Any honest, mature Christian will tell you to expect spiritually fallow periods. Experiencing spiritual dry spells is not an indication of apostasy; it’s proof you’re human. The life of discipleship is not one long honeymoon filled with mountaintop experiences. There are valleys. Sometimes the shadows of depression and spiritual longing mix into a pretty bitter brew. It’s common and ordinary, though not talked about often (or honestly) enough.

In the 1500s, John of the Cross described his difficult period of spiritual struggle as “the dark night of the soul.” Our sense of God’s presence is like rainfall; not every year brings the same amount. There are periods of drought. But they don’t last forever. Just knowing that helps when it’s your turn to walk through the valley.

Feelings . . . and Faith

God is there–even when we cannot feel him. The inability to perceive Christ doesn’t mean he isn’t there. Sometimes God’s presence is palpable, tangible, so real we know it. But few are blessed with visitations like this. Scripture warns us not to base our faith on feelings.

In 1946, when Teresa was 36, she says Christ spoke to her, calling her to abandon teaching and to work instead in the slums of the city, among the sick, dying, beggars, and street children. Not everybody encounters Jesus like that. When we hear about others who do, we may be amazed or skeptical, encouraged or envious. But let’s remember: they are not the norm. And they are not the ultimate test of knowing God, or of God’s knowing us. This is a good thing. If you walk with God, you may never have close encounters of the divine kind, with visions or voices appearing in mystical or startling ways.

Bottom line: Our own feelings are an unreliable guide about the nearness of God. Even Jesus struggled in his moment of estrangement on the cross, saying, “My God, my God, why have you forsaken me?” Indeed, the Father had not ultimately abandoned Jesus; it only seemed that way.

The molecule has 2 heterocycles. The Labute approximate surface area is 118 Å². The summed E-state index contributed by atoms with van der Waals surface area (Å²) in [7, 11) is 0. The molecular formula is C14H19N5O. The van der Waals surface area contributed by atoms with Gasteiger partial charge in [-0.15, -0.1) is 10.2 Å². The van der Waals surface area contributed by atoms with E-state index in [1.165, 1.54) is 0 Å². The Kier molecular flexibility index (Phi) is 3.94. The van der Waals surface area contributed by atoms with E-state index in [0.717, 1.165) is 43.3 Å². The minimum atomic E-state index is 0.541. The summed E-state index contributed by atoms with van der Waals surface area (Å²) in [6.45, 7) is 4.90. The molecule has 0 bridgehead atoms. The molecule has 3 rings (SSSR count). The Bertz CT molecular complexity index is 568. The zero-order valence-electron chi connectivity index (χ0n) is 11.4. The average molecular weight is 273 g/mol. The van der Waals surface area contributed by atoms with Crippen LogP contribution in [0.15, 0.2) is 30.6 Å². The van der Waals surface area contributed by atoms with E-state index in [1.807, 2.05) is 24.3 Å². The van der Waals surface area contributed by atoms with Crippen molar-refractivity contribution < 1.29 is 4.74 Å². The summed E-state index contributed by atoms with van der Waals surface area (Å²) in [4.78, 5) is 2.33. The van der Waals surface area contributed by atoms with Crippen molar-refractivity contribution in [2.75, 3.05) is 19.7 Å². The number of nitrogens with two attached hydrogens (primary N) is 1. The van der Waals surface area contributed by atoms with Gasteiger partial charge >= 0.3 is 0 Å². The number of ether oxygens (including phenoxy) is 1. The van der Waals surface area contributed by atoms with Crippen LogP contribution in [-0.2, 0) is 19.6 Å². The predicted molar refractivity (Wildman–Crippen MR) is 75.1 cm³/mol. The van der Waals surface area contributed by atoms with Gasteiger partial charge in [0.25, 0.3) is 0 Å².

And so it is for us. If you walk with God there will be times when you can’t “feel” anything. But feelings are not required for us to know that God loves us, and that he is there. Each of us has the Scriptures, living and active, through which Jesus visits and speaks to the deepest points of our hearts and minds (Hebrews 4:12). Each of us has prayer, a dynamic communication linkage through which God’s Spirit interprets even our innermost groans and utterances (Romans 8:26, 27). Sometimes our craving for God is the surest sign of his hidden presence.

All of this is a great comfort to those who have experienced some doubt or absence of God in their lives. And we all know who that is: everybody. God is there even when you can’t feel him.

Love . . . and Perseverance

Persevere in prayer and service. Despite her decades-long perception of God’s remoteness, Teresa never let up on her work in his name. Even though we may be concerned about some of Teresa’s beliefs or practices, we would do well to note her example of service. This part of her life is beautiful in part because it demonstrates what real love looks like—“it always trusts, always hopes, always perseveres” (1 Corinthians 13:7).

We live in a day of quitters, among people who wilt at the first sign of opposition or struggle. Teresa languished in her spiritual darkness for years, but she never quit. It was not hypocrisy, pretending to be something on the outside that she was not on the inside. It was love, which hopes and perseveres through service when you don’t feel like it.

Most folk don’t seem to understand this. We tend to think that what we feel is most important. But as Brian Kolodijchuk says in the book he published about her, “To really love someone requires commitment, fidelity and vulnerability. Mother Teresa wasn’t ‘feeling’ Christ’s love, and she could have shut down. But she was up at 4:30 every morning for Jesus and still writing to him, ‘Your happiness is all I want.’”

I doubt Teresa and I would see eye-to-eye on several matters of doctrine. But I need the persevering power she demonstrated. So does every person who is married and who doesn’t always feel like continuing to love. So does anyone whose friends and loved ones require more care and patience than you feel like giving. So does anyone who finds selfless service to Jesus over the long haul difficult or at times not much fun.




Ben Cachiaras, minister with Mountain Christian Church, Joppa, Maryland, is a CHRISTIAN STANDARD contributing editor and member of the Publishing Committee.